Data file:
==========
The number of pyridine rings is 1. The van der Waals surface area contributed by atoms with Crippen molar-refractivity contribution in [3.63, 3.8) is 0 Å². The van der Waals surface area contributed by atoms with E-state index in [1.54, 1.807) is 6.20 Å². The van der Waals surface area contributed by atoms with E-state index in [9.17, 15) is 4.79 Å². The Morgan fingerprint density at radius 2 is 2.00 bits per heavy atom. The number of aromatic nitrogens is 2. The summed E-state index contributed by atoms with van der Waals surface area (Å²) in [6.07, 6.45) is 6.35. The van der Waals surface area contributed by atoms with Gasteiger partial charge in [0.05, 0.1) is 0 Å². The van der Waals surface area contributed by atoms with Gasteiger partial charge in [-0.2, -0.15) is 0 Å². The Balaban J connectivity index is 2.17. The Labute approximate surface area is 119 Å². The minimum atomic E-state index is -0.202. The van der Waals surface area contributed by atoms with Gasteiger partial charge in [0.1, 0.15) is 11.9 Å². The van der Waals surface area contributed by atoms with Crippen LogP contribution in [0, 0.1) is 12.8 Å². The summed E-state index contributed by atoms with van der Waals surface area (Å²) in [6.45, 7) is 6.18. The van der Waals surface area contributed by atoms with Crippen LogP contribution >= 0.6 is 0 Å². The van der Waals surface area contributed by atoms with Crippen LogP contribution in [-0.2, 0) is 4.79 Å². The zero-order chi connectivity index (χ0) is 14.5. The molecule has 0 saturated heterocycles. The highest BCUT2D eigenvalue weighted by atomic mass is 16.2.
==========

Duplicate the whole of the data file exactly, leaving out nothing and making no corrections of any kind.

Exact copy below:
The number of pyridine rings is 1. The van der Waals surface area contributed by atoms with Crippen molar-refractivity contribution in [3.63, 3.8) is 0 Å². The van der Waals surface area contributed by atoms with E-state index in [1.54, 1.807) is 6.20 Å². The van der Waals surface area contributed by atoms with E-state index in [9.17, 15) is 4.79 Å². The Morgan fingerprint density at radius 2 is 2.00 bits per heavy atom. The number of aromatic nitrogens is 2. The summed E-state index contributed by atoms with van der Waals surface area (Å²) in [6.07, 6.45) is 6.35. The van der Waals surface area contributed by atoms with Gasteiger partial charge in [0.05, 0.1) is 0 Å². The van der Waals surface area contributed by atoms with Gasteiger partial charge in [-0.2, -0.15) is 0 Å². The Balaban J connectivity index is 2.17. The Labute approximate surface area is 119 Å². The minimum atomic E-state index is -0.202. The van der Waals surface area contributed by atoms with Gasteiger partial charge in [0.1, 0.15) is 11.9 Å². The van der Waals surface area contributed by atoms with Crippen LogP contribution in [0, 0.1) is 12.8 Å². The summed E-state index contributed by atoms with van der Waals surface area (Å²) in [6.45, 7) is 6.18. The van der Waals surface area contributed by atoms with Crippen LogP contribution >= 0.6 is 0 Å². The van der Waals surface area contributed by atoms with Crippen LogP contribution in [-0.2, 0) is 4.79 Å². The zero-order chi connectivity index (χ0) is 14.5. The molecule has 0 saturated heterocycles. The highest BCUT2D eigenvalue weighted by atomic mass is 16.2.